Saturday, February 4, 2017



For this project we will be working in small groups to make a medieval- style triptych.  A triptych is a series of three paintings that go together, attached by hinges so that it can open and close.  Triptychs were used by priests to say Mass and also as private devotional objects.


Introductory Slideshow Presentation


-sketching paper
-pencil/ eraser
-scissors (heavy-duty such as kitchen scissors)
-fine point black marker or art pen
-art board...I recommend  Canson Montval Watercolor Art Board 16" x 20"
-guache watercolor paint in tubes
-aluminum foil
-watercolor brushes, round tip
-gold paint marker (I recommend Sharpie brand). Note: this is different from a regular gold sharpie. 


Students may refer to this document to help them with this research and planning phase:

Student References

For expanded version with all steps, open this slideshow:

Slideshow--Triptych Altarpiece

For abbreviated version, keep reading.

Phase I:  Research/ Design

My example:

These are the references I drew from in making my own design:



Phase II: Execution 

Measure and cut out your art board into three panels that match up when folded closed. Re-draw a final version of your design and go over it with a fine, permanent marker or art pen.

Get set up to paint.


Separate your egg yolk from the egg white, discard egg white.

Measure about 1/2 egg yolk and 1/2 water into a cup.  Mix.

Mix a bit of watercolor paint with your egg mixture.  Stick with one color at a time as the paint becomes no good before long.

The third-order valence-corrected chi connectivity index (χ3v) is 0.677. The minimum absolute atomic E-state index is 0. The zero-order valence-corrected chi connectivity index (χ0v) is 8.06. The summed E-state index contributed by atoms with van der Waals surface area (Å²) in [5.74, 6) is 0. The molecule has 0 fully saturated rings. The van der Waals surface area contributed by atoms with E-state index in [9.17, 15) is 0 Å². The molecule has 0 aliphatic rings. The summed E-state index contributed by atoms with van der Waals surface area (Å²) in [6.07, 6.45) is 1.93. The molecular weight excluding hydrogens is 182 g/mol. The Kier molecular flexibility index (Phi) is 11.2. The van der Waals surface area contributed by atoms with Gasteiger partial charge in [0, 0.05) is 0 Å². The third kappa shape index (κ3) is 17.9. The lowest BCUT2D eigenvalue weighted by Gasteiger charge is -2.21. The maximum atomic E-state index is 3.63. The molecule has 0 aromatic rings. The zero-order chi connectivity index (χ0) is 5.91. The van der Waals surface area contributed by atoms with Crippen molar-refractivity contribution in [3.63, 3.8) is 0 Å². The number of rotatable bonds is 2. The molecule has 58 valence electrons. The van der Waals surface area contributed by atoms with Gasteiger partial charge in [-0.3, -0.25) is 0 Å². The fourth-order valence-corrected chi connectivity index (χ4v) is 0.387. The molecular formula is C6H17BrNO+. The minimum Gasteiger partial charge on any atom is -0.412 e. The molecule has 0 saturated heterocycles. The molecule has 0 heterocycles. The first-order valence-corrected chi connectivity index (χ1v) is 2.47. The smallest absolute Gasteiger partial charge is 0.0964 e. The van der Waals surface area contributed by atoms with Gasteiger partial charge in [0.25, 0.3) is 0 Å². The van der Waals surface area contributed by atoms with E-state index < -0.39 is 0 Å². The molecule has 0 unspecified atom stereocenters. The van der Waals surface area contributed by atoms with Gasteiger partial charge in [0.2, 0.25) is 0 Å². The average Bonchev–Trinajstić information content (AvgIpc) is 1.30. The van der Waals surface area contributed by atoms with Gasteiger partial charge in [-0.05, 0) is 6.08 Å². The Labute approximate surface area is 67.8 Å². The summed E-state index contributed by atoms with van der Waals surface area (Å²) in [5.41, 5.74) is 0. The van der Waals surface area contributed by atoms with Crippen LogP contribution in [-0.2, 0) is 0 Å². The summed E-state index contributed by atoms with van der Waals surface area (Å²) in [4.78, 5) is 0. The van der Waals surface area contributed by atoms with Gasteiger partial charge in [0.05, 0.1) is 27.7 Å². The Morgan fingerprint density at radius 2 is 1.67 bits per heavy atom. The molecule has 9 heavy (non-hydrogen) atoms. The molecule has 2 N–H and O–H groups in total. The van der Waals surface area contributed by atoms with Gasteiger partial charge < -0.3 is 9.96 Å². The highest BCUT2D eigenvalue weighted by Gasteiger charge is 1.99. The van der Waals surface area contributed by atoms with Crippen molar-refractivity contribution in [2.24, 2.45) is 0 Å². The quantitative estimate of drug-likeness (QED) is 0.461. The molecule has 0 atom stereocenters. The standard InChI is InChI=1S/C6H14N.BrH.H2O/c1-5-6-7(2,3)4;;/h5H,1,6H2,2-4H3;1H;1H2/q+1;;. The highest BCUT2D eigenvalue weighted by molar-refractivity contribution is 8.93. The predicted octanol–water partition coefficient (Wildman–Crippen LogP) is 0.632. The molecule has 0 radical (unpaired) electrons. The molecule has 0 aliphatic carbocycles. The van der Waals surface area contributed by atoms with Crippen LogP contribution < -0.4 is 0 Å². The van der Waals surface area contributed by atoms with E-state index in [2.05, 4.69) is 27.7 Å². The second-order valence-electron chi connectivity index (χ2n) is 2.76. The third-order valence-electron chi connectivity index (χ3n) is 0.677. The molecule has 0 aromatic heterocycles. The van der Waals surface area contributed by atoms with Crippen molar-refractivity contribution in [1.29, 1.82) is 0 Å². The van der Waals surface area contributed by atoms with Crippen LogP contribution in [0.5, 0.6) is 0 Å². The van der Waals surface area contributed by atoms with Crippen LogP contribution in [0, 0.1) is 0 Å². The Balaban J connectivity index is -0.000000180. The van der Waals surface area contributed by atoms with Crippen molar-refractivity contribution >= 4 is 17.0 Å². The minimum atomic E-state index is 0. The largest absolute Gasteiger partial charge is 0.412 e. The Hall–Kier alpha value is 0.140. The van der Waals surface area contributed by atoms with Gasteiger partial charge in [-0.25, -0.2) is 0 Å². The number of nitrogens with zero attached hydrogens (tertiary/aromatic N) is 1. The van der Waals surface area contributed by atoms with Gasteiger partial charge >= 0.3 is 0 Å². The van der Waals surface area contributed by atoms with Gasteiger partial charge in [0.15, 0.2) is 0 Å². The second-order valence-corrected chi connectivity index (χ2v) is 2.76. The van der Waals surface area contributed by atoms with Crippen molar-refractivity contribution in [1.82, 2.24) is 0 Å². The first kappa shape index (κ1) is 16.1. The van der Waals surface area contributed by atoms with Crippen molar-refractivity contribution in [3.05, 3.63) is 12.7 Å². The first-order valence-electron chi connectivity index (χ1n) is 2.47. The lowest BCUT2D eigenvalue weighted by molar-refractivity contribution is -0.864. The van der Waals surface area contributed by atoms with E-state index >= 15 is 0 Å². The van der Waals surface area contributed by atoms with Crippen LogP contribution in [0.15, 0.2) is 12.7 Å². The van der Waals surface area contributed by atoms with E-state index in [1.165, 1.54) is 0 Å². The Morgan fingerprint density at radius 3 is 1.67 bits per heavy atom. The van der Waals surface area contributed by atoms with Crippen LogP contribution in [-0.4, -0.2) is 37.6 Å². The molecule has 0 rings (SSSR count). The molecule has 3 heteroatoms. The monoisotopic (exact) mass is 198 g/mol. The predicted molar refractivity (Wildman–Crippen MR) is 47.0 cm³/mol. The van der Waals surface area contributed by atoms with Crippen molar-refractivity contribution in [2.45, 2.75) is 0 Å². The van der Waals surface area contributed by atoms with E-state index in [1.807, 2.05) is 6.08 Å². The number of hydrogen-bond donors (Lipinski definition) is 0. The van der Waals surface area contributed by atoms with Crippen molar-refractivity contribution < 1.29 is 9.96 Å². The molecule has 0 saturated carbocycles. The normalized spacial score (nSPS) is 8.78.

On a scrap piece of art board, practice making hatching and cross hatching strokes.  Be sure to extend your strokes so that lay flat and smooth.

Begin to apply your first layer of paint, one color at a time, using hatching and cross hatching strokes.

For lighter skin, apply a few layers of a red-yellow or brown mix, diluted way down with the egg mixture to make it lighter.  Darker skin doesn't have to be quite as diluted.  Be sure that before adding a second layer that your first layer is completely dry.  You may conservatively add some diluted down red accents to cheeks and lips.

Begin to apply your second layer of paint once first layer is dried.  If possible, go with an even finer brush and smaller strokes to give paint a more even appearance.   Either hatching (strokes in one direction) or cross hatching (strokes in multiple directions) may be used.

Here in Mary's red dress you can see the first and second layer of paint.  In her blue mantle you can see the second and in places a third, more cerulean blue layer.

For the background, use a gold paint marker to get a gilded effect.

With white duct tape, attach the back of your panels so that your triptych will be able to close.

From the front color your hinges with the gold paint marker so they blend in.

If you are ambitious, you may paint on the back of the panels as well.  

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